Pope Francis revealed that women may have a say in choosing the Catholic Church’s Bishops who are all men. This is a significant step forward in including women in higher decision-making roles.
By Dipavali Hazra
Pope Francis has been spearheading some radical reforms in the Vatican Church that have opened up doors for women to play a role in the seat of Catholic power. While women cannot move up in the religious hierarchy in the Catholic Church, they will, for the first time ever, have a say in the appointment of Bishops- who are all men.
Though this has not been officially announced yet, the Pope revealed in an interview with Reuters that: “Two women will be appointed for the first time in the committee to elect bishops in the Congregation for Bishops.”
He did not elaborate on who were the women who could be appointed to this committee that comprises cardinals, bishops and priests nor did he say when the announcement would me made official. However, the presence of women in one of the top decision-making bodies is a significant step forward in the fairly orthodox religious organisation. This image of the Catholic Church is one that Pope Francis has been trying to modify.
His tenure has been marked with more openness toward not only women but also homosexuals. He has previously supported same-sex “civil unions” calling for their right to be in a family. As Archbishop of Buenos Aires, he did not support same-sex marriage but did back legal protection for those who chose such living arrangements.
Though his previous comments have appeared to flip flop on homosexuality, his more conciliatory approach has divided people, with liberals welcoming his words, conservatives unhappy and analysts observing that real change would come only when legal protections are given in the church doctrine and homosexual behaviour is no longer considered a “sin”.
Also, in the backdrop of the US Supreme Court abortion ruling, the Pope condemned the practice and compared it to “hiring a hit-man to solve a problem”.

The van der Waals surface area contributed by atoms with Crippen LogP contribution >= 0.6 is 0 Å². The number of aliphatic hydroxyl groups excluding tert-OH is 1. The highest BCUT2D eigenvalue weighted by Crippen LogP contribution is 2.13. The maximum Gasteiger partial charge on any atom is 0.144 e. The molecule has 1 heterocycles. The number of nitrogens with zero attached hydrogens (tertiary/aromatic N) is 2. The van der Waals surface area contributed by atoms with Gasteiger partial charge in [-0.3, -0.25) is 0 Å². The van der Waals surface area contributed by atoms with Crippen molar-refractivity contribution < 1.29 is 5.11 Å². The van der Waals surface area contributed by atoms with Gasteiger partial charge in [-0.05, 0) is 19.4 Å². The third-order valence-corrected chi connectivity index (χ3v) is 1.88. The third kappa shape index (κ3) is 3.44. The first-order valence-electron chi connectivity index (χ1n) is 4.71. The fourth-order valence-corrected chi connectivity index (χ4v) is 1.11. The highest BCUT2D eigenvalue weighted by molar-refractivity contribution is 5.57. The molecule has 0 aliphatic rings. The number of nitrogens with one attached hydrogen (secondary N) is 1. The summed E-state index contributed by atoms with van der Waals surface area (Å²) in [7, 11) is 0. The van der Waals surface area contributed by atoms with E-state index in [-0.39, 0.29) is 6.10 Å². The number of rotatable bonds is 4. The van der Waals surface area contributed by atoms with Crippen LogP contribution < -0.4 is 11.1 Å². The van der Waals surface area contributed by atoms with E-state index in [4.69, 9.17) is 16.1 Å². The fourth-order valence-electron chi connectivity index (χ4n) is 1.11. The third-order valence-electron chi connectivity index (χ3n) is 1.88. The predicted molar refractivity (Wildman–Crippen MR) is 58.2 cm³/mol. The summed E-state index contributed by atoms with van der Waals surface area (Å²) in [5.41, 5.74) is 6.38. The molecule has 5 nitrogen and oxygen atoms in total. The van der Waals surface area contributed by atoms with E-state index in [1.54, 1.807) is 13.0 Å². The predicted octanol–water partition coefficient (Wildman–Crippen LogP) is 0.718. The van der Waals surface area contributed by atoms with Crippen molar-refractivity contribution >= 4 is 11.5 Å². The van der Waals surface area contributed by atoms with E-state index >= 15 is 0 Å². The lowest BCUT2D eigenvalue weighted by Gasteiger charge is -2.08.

Meanwhile, as far as women’s representation is concerned, Pope Francis, during his 9-year tenure, has certainly paved the way for more opportunities in the Vatican.
In March 2022, he had approved a new constitution for the Vatican’s central administration known as the Curia. The new constitution replaced St John Paul II’s founding constitution, which was written in 1988. One of its key reforms was to permit any baptised lay man and woman to head any of the Vatican’s ministries. In a big shift from positions of power being held only by male clergy, the preamble to the new constitution which was adopted on June 5 says, “The pope, bishops and other ordained ministers are not the only evangelizers in the Church.” Another section of the constitution reads: “Any member of the faithful can head a dicastery (Curia department) or organism.”
When he was asked during the Reuters interview about which Vatican departments could be headed by a member of the public as opposed to the clergy he said that such positions could be cleared in the department for Catholic Education and Culture and the Apostolic Library.
Last year Pope Francis had appointed Sister Raffaella Petrini, to the number two position in the Vatican City Governorate which oversees the Vatican offices and residences in the Vatican city state as well as in Rome. Petrini is the first woman to hold the position.
The current Pontiff has made several other appointments of women to high-ranking administrative posts. In January 2020, Francesca di Giovanni was named Undersecretary for the multilateral sector in the Secretariat of State’s Section for Relations with States and International Organizations, another first.
Sister Nathalie Becquart, Sister Alessandra Smerilli, Sister Carmen Ros Nortes are other women who have been appointed to important positions.
Despite the advances made so far, women have traditionally never been ordained and cannot become priests, bishops or popes in the Catholic Church. The Anglican Church, however, has set a precedent by ordaining women Bishops.
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